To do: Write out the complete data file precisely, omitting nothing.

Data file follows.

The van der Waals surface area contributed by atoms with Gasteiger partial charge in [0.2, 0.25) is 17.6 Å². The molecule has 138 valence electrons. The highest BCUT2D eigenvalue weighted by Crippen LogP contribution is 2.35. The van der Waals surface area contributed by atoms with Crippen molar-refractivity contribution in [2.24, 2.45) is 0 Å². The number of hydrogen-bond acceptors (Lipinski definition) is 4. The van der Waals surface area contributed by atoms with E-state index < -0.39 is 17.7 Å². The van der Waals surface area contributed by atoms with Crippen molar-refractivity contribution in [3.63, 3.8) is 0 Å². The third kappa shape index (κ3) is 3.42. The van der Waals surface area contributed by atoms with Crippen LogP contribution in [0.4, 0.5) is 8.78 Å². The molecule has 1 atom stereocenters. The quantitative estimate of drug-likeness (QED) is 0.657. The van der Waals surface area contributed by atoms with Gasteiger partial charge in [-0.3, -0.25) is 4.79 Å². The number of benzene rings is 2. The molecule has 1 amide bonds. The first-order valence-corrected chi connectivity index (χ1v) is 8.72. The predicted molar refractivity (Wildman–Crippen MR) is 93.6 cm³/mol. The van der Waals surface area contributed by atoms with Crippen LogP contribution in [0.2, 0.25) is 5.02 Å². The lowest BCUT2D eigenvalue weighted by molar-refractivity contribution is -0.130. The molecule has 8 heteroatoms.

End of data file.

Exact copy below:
The van der Waals surface area contributed by atoms with Gasteiger partial charge in [0.2, 0.25) is 17.6 Å². The molecule has 138 valence electrons. The highest BCUT2D eigenvalue weighted by Crippen LogP contribution is 2.35. The van der Waals surface area contributed by atoms with Crippen molar-refractivity contribution in [2.24, 2.45) is 0 Å². The number of hydrogen-bond acceptors (Lipinski definition) is 4. The van der Waals surface area contributed by atoms with E-state index < -0.39 is 17.7 Å². The van der Waals surface area contributed by atoms with Crippen molar-refractivity contribution in [3.63, 3.8) is 0 Å². The third kappa shape index (κ3) is 3.42. The van der Waals surface area contributed by atoms with Crippen LogP contribution in [0.4, 0.5) is 8.78 Å². The molecule has 1 atom stereocenters. The quantitative estimate of drug-likeness (QED) is 0.657. The van der Waals surface area contributed by atoms with Gasteiger partial charge in [-0.3, -0.25) is 4.79 Å². The number of benzene rings is 2. The molecule has 1 amide bonds. The first-order valence-corrected chi connectivity index (χ1v) is 8.72. The predicted molar refractivity (Wildman–Crippen MR) is 93.6 cm³/mol. The van der Waals surface area contributed by atoms with Crippen LogP contribution in [0.2, 0.25) is 5.02 Å². The lowest BCUT2D eigenvalue weighted by molar-refractivity contribution is -0.130. The molecule has 8 heteroatoms.